City camp health and wellbeing


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CityCamp presentation on health and wellbeing in Brighton and Hove

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City camp health and wellbeing

  1. 1. Health and wellbeing in Brighton and Hove Alistair Hill –Consultant in Public Health
  2. 2. Determinants of health and wellbeing Dahlgren and Whitehead, 1991
  3. 3. Marmot Review 2010: Reducing inequalities is a matter of fairness and social justice <ul><li>The cost of health inequalities in England </li></ul><ul><ul><li>1.3 - 2.5 million life years every year </li></ul></ul><ul><ul><li>Economic: </li></ul></ul><ul><ul><ul><li>productivity losses of £31-33B </li></ul></ul></ul><ul><ul><ul><li>reduced tax revenue and welfare payments of £20-32B </li></ul></ul></ul><ul><ul><ul><li>increased treatment costs > £5B. </li></ul></ul></ul><ul><li>Beyond economic growth – to wellbeing </li></ul><ul><li>Action required </li></ul><ul><ul><li>Across all social determinants </li></ul></ul><ul><ul><li>From preconception to the grave – the lifecourse </li></ul></ul>
  4. 4. Social deprivation in Brighton and Hove ENGLAND SOUTH EAST BRIGHTON & HOVE Most deprived quintile in England Least deprived quintile in England MID SUSSEX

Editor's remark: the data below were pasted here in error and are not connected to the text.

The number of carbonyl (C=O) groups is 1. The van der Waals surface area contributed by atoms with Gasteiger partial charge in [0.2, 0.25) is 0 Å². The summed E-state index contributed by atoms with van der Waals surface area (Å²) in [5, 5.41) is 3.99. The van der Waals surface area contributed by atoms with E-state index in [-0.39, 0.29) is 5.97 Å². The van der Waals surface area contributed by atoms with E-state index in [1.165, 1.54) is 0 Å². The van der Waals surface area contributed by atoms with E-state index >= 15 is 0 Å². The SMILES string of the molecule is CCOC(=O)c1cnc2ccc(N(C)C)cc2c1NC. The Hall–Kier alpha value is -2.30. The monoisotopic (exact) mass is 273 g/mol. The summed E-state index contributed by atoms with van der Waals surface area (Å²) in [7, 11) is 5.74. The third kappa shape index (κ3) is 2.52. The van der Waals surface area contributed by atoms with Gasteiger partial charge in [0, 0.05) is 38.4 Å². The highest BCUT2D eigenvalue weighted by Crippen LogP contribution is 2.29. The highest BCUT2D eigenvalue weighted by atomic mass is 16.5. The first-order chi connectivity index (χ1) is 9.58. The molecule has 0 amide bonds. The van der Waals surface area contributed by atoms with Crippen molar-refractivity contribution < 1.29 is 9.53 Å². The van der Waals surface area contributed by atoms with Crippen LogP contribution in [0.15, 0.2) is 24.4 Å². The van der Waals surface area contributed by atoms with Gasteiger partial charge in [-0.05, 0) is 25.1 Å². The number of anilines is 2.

5. 5. What is the life expectancy gap in Brighton and Hove?
  6. 6. <ul><li>Life expectancy gap is 7.0 years for females and 10.1 for males </li></ul>A journey on the No. 1 Life expectancy gap between the most affluent and most deprived is 7 years in women and 10 years in men Life expectancy 78.6 years Life expectancy 75.4 years Life expectancy 77.4 years Life expectancy 80.9 years
  7. 7. “ ... the ability of a community to adapt to pressures and transform itself in ... ways that fundamentally transform the basis of the community.” Australian Social Inclusion Board, June 2009
  8. 8. Community resilience in Brighton and Hove The WARM concept of community resilience
  9. 9. WARM assets and vulnerabilities: Life satisfaction <ul><li>Satisfaction with living in Brighton and Hove is high, especially for older people. </li></ul><ul><li>Many LGBT community members move to the city because it is LGBT-friendly </li></ul><ul><li>Limited BME perspective in this model. </li></ul><ul><li>Strong correlation between satisfaction and affluence, although even in some deprived wards satisfaction is high </li></ul><ul><li>Satisfaction is not translated into a sense of belonging. </li></ul>( Proxy of “satisfaction with living here” used )